Composting is a beautiful, dynamic, biological process of decomposition and a large component of the life cycle of our planet. It is a regenerative process and in the breaking down of organic materials, vital nutrients are made available to plants we love to eat! Compost makes our farms rich, dynamic, and healthy.
But first, what is composting really?
Composting, or decomposition in general, is a process through which organic materials are broken down into simpler parts. This organic matter can include plants, animals, and inanimate organic material like cardboard, paper, and even plastic (though, this takes a very long time). Plants and animals do not decompose in the same way, so we’ll focus on the flora instead of fauna for today.
So how does it happen?
Microorganisms, mainly bacteria and fungi, and invertebrates like Earthworms, convert or “eat” the complex organic matter, bit by bit, and leave behind simpler compounds. Bacteria and fungi do this through chemical means and invertebrates do it by physical means. Aerobic (oxygen loving) bacteria do the bulk of this work and are therefore the most important decomposers. A number of factors will determine how well or how quickly these decomposers are able to finish their work.
So how do we make compost?
Composting is much like baking. The right ingredients, balanced together in the best ratios, with the right amount of air, water, and temperature, will ultimately yield the best results.
So step into the “compost kitchen,” and let’s put together a recipe for a successful compost ecosystem!
Carbon (C) – Also known as “browns,” these are often dried or woody materials like leaves, hay, dried grass, wood chips, or cardboard. The more finely shredded, the faster they will break down.
Nitrogen (N) – Also known as “greens,” these are fresher, greener materials like fresh grass clippings or vegetable scraps.
Water and Air – Added on a regular schedule.
Temperature – ideally between 90º and 140ºF. The best decomposers thrive in this range.
A note on ratios:
How much of each is added and how many times the pile is turned, will vary the time it takes to produce a final product. This is when we look at the carbon to nitrogen ratio (C:N). A narrower C:N ratio (closer to equal parts) will turn into a beautiful steamy humus-like pile faster, while a wide C:N ratio (more C than N) will turn slower. However, if the C:N is too narrow, your pile will simply rot quickly and not turn into a good, beneficial soil. That rot will smell awful and attract unwanted pests. Compost should smell Earthy and Rich. So aim for a ratio between 20:1 – 30:1.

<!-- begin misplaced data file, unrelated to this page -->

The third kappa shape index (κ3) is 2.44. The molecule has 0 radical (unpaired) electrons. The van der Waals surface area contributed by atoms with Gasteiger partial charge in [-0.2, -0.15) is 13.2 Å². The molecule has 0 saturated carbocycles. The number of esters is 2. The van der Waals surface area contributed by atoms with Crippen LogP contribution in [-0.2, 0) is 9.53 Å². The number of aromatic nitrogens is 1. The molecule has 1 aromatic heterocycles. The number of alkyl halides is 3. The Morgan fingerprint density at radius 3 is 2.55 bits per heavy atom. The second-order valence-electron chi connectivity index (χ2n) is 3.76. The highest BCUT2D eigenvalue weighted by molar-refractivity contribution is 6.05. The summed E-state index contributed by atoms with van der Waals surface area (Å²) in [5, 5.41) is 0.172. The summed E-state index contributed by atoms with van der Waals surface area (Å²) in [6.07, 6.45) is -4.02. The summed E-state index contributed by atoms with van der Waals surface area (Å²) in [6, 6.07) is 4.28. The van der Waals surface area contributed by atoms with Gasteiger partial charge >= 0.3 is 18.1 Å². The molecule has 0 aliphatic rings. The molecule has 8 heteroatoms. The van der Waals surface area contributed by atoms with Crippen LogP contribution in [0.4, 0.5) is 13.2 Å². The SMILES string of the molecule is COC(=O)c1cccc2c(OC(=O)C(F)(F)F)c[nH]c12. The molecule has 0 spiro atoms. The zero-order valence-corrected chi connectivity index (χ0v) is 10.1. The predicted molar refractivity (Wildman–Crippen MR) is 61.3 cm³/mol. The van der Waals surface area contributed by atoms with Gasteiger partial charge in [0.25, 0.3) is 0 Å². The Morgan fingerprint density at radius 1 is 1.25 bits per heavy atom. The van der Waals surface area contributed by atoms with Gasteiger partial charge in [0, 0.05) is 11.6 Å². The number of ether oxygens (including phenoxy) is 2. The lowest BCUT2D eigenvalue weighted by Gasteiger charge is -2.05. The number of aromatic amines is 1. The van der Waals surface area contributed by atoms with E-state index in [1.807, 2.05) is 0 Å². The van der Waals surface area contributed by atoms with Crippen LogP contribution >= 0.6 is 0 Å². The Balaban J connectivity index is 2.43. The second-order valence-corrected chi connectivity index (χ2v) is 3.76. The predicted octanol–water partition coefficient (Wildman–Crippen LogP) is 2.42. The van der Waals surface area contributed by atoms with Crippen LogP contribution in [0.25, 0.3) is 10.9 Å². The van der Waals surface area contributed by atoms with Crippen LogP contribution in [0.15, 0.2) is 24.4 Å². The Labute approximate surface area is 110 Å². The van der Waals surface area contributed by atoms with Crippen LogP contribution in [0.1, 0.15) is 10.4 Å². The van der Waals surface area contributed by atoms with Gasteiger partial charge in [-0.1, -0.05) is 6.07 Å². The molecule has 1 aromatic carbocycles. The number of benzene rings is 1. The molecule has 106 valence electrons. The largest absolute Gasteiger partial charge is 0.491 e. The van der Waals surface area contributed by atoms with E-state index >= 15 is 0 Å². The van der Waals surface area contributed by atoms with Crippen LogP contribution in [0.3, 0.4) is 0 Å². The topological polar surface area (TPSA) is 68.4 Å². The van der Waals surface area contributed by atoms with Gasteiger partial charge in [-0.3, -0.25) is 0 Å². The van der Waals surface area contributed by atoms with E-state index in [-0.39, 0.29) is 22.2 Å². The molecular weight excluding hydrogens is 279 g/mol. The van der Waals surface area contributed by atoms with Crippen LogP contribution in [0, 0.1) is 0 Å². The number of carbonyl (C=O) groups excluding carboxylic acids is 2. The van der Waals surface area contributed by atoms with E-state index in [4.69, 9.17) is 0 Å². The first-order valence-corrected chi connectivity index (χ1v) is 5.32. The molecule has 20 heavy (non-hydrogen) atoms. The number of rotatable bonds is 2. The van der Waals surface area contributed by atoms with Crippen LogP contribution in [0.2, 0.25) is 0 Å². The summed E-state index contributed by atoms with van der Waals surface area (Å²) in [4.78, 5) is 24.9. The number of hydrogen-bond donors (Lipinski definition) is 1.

Once you have a good amount of materials it’s time to build the compost piles. There are many ways to do this and some of the most common ways include:
Vermicomposting – This method utilizes a specific kind of Earthworm to do the work.
Compost bins – Likely the most common method. A three (or four) sided bin is built from wood or wood pallets. Usually, two to three are set side by side for turning and holding compost at different stages.
Mounds – The original method, the materials are layered into mounds until they reach one cubic yard. A bit messier than using bins so not recommended for backyards unless lots of space is available.
Once we put together our pile, all that is needed is:
A regular watering schedule, at least twice a week, maybe more in drier/hotter places. Piles should be saturated completely.
Turning schedule. This involves “flipping” the pile or moving the material on top to the bottom, and material on the bottom to the top. This allows for aeration and equal breakdown of the materials.
Steady temperature. Just like with baking, holding a steady high temperature will yield the best results. There are thermometers built made just for this purpose! You’ll know it’s working by measuring the temperature of your pile. Ideally, a hot compost pile, one that will kill harmful pathogens and weed seeds, will peak at around 130°-140° F.
So why is this important?
Composting at home or contributing to a composting program, is a great way to reduce the amount of solid waste we create. If food waste is not added to compost in one form or another, it will likely end up in the landfill. It is a common misconception that it will just break down there. Landfills are built in a way to prevent moisture and air from entering the piles and these are essential ingredients to proper decomposition.
Furthermore, the way in which that waste will eventually break down, produces greenhouse gas emissions. Nearly 200 million pounds of food is wasted in the City of Austin every year. While there are many other things that should be done to recover that food before it is wasted, what ultimately goes uneaten should be made into soil, not waste!